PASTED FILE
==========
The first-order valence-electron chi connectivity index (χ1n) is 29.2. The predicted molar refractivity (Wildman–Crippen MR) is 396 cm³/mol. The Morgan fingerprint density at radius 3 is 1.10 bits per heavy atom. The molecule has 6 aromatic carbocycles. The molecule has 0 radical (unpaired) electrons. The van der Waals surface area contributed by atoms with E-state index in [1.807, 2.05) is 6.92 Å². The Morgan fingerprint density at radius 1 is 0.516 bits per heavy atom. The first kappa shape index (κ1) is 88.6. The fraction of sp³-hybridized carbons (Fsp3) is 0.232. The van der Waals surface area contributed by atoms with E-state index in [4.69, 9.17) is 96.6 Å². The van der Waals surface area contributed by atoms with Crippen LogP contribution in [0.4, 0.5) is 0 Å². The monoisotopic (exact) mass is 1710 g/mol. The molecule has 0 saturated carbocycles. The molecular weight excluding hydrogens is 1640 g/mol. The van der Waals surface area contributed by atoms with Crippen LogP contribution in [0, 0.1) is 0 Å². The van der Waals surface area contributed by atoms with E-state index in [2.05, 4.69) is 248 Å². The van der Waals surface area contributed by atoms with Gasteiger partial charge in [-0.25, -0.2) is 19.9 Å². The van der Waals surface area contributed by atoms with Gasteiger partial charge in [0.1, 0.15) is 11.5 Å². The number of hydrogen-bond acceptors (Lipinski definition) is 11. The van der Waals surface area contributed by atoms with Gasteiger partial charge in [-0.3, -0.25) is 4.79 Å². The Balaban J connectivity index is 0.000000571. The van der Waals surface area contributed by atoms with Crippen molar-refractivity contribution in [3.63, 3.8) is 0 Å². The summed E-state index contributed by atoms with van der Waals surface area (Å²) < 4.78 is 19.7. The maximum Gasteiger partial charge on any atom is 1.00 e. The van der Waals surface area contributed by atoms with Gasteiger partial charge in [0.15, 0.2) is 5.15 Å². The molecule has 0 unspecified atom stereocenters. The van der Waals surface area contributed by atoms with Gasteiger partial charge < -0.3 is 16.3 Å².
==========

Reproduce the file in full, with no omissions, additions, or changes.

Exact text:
The first-order valence-electron chi connectivity index (χ1n) is 29.2. The predicted molar refractivity (Wildman–Crippen MR) is 396 cm³/mol. The Morgan fingerprint density at radius 3 is 1.10 bits per heavy atom. The molecule has 6 aromatic carbocycles. The molecule has 0 radical (unpaired) electrons. The van der Waals surface area contributed by atoms with E-state index in [1.807, 2.05) is 6.92 Å². The Morgan fingerprint density at radius 1 is 0.516 bits per heavy atom. The first kappa shape index (κ1) is 88.6. The fraction of sp³-hybridized carbons (Fsp3) is 0.232. The van der Waals surface area contributed by atoms with E-state index in [4.69, 9.17) is 96.6 Å². The van der Waals surface area contributed by atoms with Crippen LogP contribution in [0.4, 0.5) is 0 Å². The monoisotopic (exact) mass is 1710 g/mol. The molecule has 0 saturated carbocycles. The molecular weight excluding hydrogens is 1640 g/mol. The van der Waals surface area contributed by atoms with Crippen LogP contribution in [0, 0.1) is 0 Å². The van der Waals surface area contributed by atoms with E-state index in [2.05, 4.69) is 248 Å². The van der Waals surface area contributed by atoms with Gasteiger partial charge in [-0.25, -0.2) is 19.9 Å². The van der Waals surface area contributed by atoms with Gasteiger partial charge in [0.1, 0.15) is 11.5 Å². The number of hydrogen-bond acceptors (Lipinski definition) is 11. The van der Waals surface area contributed by atoms with Gasteiger partial charge in [-0.3, -0.25) is 4.79 Å². The Balaban J connectivity index is 0.000000571. The van der Waals surface area contributed by atoms with Crippen molar-refractivity contribution in [3.63, 3.8) is 0 Å². The summed E-state index contributed by atoms with van der Waals surface area (Å²) < 4.78 is 19.7. The maximum Gasteiger partial charge on any atom is 1.00 e. The van der Waals surface area contributed by atoms with Gasteiger partial charge in [0.15, 0.2) is 5.15 Å². The molecule has 0 unspecified atom stereocenters. The van der Waals surface area contributed by atoms with Gasteiger partial charge < -0.3 is 16.3 Å².